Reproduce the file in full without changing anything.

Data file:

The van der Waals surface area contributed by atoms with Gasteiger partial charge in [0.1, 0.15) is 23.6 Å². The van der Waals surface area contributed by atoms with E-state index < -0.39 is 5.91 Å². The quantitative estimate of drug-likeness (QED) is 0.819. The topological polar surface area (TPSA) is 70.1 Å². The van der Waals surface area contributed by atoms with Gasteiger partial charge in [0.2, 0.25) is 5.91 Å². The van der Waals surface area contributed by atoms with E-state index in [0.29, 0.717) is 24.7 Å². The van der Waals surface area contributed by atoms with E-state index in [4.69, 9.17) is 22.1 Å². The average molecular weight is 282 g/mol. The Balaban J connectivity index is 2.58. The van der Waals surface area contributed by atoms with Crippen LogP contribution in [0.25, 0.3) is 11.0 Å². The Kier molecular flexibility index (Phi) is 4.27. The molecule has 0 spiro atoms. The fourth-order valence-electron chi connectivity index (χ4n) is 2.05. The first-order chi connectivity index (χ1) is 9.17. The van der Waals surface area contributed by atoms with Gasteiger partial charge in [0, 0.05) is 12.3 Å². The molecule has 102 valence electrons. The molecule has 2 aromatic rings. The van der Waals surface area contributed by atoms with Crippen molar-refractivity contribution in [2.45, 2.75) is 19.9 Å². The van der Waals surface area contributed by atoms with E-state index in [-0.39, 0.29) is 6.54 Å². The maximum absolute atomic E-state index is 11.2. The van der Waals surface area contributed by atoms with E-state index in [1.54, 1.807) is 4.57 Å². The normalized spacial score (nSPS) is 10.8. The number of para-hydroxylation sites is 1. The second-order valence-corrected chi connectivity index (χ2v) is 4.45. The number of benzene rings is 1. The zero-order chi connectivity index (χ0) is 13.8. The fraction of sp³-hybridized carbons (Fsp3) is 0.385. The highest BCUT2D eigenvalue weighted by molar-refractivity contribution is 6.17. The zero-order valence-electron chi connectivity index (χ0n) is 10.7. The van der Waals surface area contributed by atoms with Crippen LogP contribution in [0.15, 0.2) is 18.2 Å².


The van der Waals surface area contributed by atoms with Gasteiger partial charge in [0.1, 0.15) is 23.6 Å². The van der Waals surface area contributed by atoms with E-state index < -0.39 is 5.91 Å². The quantitative estimate of drug-likeness (QED) is 0.819. The topological polar surface area (TPSA) is 70.1 Å². The van der Waals surface area contributed by atoms with Gasteiger partial charge in [0.2, 0.25) is 5.91 Å². The van der Waals surface area contributed by atoms with E-state index in [0.29, 0.717) is 24.7 Å². The van der Waals surface area contributed by atoms with E-state index in [4.69, 9.17) is 22.1 Å². The average molecular weight is 282 g/mol. The Balaban J connectivity index is 2.58. The van der Waals surface area contributed by atoms with Crippen LogP contribution in [0.25, 0.3) is 11.0 Å². The Kier molecular flexibility index (Phi) is 4.27. The molecule has 0 spiro atoms. The fourth-order valence-electron chi connectivity index (χ4n) is 2.05. The first-order chi connectivity index (χ1) is 9.17. The van der Waals surface area contributed by atoms with Gasteiger partial charge in [0, 0.05) is 12.3 Å². The molecule has 102 valence electrons. The molecule has 2 aromatic rings. The van der Waals surface area contributed by atoms with Crippen molar-refractivity contribution in [2.45, 2.75) is 19.9 Å². The van der Waals surface area contributed by atoms with E-state index in [-0.39, 0.29) is 6.54 Å². The maximum absolute atomic E-state index is 11.2. The van der Waals surface area contributed by atoms with E-state index in [1.54, 1.807) is 4.57 Å². The normalized spacial score (nSPS) is 10.8. The number of para-hydroxylation sites is 1. The second-order valence-corrected chi connectivity index (χ2v) is 4.45. The number of benzene rings is 1. The zero-order chi connectivity index (χ0) is 13.8. The fraction of sp³-hybridized carbons (Fsp3) is 0.385. The highest BCUT2D eigenvalue weighted by molar-refractivity contribution is 6.17. The zero-order valence-electron chi connectivity index (χ0n) is 10.7. The van der Waals surface area contributed by atoms with Crippen LogP contribution in [0.15, 0.2) is 18.2 Å².